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Sandy Island: Delay in ferry plan turns attention to school boat

By Charles Swenson
Coastal Observer

A ferry for Sandy Island went from front burner to back burner in less than 24 hours this week.

Coast Regional Transit Authority requested an endorsement from Georgetown County Council this week of an application to the federal Rural Development agency for $200,000 for a pontoon boat that would serve as a ferry for island residents.

Council members, fearful of being saddled with yearly operating costs, agreed to defer the matter in a 4-3 vote along party lines with Republicans prevailing. Without Georgetown County’s support on Tuesday, the Coast RTA board tabled the ferry proposal Wednesday.

“The reason we did what we did,” Council Member Bob Anderson said, “was that some of us were not aware of the cost. Based on that, we needed some time to get perspective.”

Anderson said his first test of a spending proposal is to determine if it benefits everyone in the county. “If the answer to that is no,” he said, “whether I like the project or not, I vote no. That might be an extreme position, but I won’t sign off on helping part of the people with the public’s money. The only way to do something that benefits the public is to build a bridge.”

Anderson has proposed a bridge from Horry County to the north end of the island rather than operating a ferry.

Council Member Jerry Oakley said he might support the ferry plan, but he needs more information.

The Coast RTA board members decided Wednesday to try and bring all the interested parties together, including the Georgetown County School District which operates a school boat for children on the island.

“It makes no sense to run two boats,” said Gary Loftus, an Horry County Council member who serves on the Coast RTA board.

“For the people of Sandy Island to take $200,000 in capital outlay and $150,000 a year in operating costs and divide that by 80, that’s not cost-effective, even by government transportation standards. I don’t see this going anywhere.”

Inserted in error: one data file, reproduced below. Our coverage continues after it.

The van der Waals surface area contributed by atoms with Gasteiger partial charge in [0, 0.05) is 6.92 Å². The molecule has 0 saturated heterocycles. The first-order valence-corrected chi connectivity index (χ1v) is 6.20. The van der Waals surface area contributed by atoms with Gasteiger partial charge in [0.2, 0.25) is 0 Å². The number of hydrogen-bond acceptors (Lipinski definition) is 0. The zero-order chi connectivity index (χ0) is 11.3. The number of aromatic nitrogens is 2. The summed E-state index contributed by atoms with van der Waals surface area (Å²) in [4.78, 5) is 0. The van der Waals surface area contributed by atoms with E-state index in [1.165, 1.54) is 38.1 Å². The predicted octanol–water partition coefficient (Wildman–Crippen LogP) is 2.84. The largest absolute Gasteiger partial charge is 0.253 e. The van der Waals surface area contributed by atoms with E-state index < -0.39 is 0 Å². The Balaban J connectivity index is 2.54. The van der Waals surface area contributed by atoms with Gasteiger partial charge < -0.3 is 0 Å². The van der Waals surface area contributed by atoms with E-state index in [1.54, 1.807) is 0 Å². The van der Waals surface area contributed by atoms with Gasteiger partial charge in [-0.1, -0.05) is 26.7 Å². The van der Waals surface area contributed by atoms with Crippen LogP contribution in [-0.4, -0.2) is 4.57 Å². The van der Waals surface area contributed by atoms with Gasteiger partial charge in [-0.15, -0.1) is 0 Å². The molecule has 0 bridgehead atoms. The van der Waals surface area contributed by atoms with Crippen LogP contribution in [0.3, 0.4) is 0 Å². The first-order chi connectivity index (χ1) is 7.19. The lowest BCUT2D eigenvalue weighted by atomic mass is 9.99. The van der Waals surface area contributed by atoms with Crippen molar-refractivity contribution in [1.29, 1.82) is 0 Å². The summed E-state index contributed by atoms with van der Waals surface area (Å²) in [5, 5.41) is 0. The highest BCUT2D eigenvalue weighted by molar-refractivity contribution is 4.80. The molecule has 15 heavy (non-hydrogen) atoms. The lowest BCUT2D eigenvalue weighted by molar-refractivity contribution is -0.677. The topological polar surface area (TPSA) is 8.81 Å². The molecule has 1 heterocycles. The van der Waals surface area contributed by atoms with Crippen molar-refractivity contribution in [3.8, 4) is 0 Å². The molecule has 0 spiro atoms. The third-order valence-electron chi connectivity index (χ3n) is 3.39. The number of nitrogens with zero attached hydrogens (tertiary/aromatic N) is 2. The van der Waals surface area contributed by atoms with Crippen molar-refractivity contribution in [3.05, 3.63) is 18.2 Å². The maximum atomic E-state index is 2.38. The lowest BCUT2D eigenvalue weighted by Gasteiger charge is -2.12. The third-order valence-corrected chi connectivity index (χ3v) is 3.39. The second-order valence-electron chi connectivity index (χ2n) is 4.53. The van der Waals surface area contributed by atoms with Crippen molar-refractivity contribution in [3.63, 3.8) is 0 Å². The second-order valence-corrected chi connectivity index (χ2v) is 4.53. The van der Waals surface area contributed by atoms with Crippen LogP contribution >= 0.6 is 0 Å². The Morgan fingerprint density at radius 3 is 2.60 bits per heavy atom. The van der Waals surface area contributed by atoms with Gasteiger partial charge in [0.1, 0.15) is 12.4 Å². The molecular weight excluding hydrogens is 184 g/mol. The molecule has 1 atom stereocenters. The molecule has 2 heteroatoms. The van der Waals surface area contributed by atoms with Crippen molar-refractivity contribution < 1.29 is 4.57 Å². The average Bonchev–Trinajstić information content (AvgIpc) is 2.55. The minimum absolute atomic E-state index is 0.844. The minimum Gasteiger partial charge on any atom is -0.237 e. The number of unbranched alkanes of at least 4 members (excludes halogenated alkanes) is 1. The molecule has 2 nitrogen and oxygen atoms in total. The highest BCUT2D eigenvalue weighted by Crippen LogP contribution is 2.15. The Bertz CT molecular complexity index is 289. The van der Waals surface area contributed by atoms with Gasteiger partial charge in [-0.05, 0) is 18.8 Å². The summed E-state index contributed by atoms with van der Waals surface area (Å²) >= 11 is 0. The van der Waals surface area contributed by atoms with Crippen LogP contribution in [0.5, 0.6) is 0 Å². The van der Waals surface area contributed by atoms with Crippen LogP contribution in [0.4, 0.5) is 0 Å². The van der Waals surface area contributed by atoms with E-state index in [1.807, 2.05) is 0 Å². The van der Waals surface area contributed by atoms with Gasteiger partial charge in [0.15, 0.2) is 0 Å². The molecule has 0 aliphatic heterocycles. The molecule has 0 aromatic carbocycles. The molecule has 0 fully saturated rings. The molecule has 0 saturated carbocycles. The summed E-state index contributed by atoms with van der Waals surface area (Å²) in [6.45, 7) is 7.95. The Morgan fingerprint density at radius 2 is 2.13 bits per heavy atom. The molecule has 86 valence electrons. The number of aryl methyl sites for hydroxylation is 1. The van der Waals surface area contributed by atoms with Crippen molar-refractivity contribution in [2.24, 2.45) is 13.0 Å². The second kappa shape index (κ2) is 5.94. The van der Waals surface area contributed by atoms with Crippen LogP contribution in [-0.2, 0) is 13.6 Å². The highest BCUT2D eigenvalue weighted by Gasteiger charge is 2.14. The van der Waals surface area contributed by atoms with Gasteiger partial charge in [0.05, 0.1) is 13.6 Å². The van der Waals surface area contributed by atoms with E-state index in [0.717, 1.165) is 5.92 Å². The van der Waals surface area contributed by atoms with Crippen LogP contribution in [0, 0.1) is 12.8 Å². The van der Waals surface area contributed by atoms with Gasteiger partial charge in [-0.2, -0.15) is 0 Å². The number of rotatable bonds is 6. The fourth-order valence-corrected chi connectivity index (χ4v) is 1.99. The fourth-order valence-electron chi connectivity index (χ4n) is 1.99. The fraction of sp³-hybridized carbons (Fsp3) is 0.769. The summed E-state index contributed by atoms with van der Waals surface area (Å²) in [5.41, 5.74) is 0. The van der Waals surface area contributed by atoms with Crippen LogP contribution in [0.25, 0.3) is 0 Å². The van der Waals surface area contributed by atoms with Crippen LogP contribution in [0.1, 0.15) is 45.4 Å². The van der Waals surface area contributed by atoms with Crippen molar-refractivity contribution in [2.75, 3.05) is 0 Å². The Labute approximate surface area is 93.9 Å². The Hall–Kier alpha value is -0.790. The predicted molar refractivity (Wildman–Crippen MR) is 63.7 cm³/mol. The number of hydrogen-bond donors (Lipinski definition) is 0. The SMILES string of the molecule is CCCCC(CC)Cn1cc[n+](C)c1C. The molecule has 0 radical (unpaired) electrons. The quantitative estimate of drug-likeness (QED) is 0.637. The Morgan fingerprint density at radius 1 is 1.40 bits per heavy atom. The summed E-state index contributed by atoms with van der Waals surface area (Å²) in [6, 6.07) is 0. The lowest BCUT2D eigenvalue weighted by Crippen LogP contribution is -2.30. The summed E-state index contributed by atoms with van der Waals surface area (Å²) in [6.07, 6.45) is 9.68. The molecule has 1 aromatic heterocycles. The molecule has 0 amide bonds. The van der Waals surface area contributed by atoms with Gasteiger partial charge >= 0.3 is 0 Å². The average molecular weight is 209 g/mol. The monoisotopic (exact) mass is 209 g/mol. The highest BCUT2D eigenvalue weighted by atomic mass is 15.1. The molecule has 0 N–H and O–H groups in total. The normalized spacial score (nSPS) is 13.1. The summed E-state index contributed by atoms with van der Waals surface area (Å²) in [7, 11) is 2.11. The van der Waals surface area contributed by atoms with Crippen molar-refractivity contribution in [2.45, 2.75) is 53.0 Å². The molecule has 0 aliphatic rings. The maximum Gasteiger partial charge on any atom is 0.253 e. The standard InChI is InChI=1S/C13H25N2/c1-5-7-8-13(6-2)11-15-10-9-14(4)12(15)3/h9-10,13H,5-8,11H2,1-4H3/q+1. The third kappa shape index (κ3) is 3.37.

Coast RTA was seeking $175,000 for a 32-foot, handicapped-accessible pontoon boat. Rural Development officials had indicated strong interest in funding the project and indicated the typical 25 percent match requirement might be waived. There would be no financial impact on Coast RTA, according to the application.

S.C. Department of Transportation approved a grant last month for $75,000 to cover part of the maintenance and operating costs for the ferry service for fiscal year 2014.

“The local match will be met from a grant from Georgetown County,” the Coast RTA general manager, Myers Rollins Jr., wrote in an e-mail obtained by the Coastal Observer. “While Coast RTA will operate the ferry, we will not incur any operations or maintenance expenses.”

Plans were for Georgetown County to pick up yearly operations costs of $150,000 beginning in the second year of operation, according to the e-mail.

“We always expect the worst,” said Charles Pyatt, a Sandy Island resident.

He said he talked with County Council members after Tuesday’s meeting and agreed that it would cost more to operate a ferry long term than to build a bridge to the island at a narrow point.

“There’s no way,” Pyatt said, “they are going to do anything soon.”

He said residents of the island will be raising funds at Murrells Inlet’s Blessing of the Inlet May 4 to buy their own pontoon boat.

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